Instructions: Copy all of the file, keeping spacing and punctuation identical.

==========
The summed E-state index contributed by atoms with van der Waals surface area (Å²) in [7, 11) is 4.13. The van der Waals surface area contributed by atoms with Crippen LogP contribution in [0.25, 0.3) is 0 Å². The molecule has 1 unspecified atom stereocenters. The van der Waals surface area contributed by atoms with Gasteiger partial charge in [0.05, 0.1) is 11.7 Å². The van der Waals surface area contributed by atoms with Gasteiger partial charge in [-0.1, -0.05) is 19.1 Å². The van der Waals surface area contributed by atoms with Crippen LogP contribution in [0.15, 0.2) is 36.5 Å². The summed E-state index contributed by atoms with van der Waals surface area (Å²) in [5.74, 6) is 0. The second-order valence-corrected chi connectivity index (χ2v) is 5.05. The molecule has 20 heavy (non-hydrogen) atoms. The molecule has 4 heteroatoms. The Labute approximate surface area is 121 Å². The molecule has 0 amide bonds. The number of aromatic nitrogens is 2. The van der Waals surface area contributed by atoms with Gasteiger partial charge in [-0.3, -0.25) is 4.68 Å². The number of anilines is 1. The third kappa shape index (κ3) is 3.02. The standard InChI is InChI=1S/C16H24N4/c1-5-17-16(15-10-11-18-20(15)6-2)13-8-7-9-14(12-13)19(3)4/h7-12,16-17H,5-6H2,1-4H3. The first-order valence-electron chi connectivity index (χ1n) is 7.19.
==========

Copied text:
The summed E-state index contributed by atoms with van der Waals surface area (Å²) in [7, 11) is 4.13. The van der Waals surface area contributed by atoms with Crippen LogP contribution in [0.25, 0.3) is 0 Å². The molecule has 1 unspecified atom stereocenters. The van der Waals surface area contributed by atoms with Gasteiger partial charge in [0.05, 0.1) is 11.7 Å². The van der Waals surface area contributed by atoms with Gasteiger partial charge in [-0.1, -0.05) is 19.1 Å². The van der Waals surface area contributed by atoms with Crippen LogP contribution in [0.15, 0.2) is 36.5 Å². The summed E-state index contributed by atoms with van der Waals surface area (Å²) in [5.74, 6) is 0. The second-order valence-corrected chi connectivity index (χ2v) is 5.05. The molecule has 20 heavy (non-hydrogen) atoms. The molecule has 4 heteroatoms. The Labute approximate surface area is 121 Å². The molecule has 0 amide bonds. The number of aromatic nitrogens is 2. The van der Waals surface area contributed by atoms with Gasteiger partial charge in [-0.3, -0.25) is 4.68 Å². The number of anilines is 1. The third kappa shape index (κ3) is 3.02. The standard InChI is InChI=1S/C16H24N4/c1-5-17-16(15-10-11-18-20(15)6-2)13-8-7-9-14(12-13)19(3)4/h7-12,16-17H,5-6H2,1-4H3. The first-order valence-electron chi connectivity index (χ1n) is 7.19.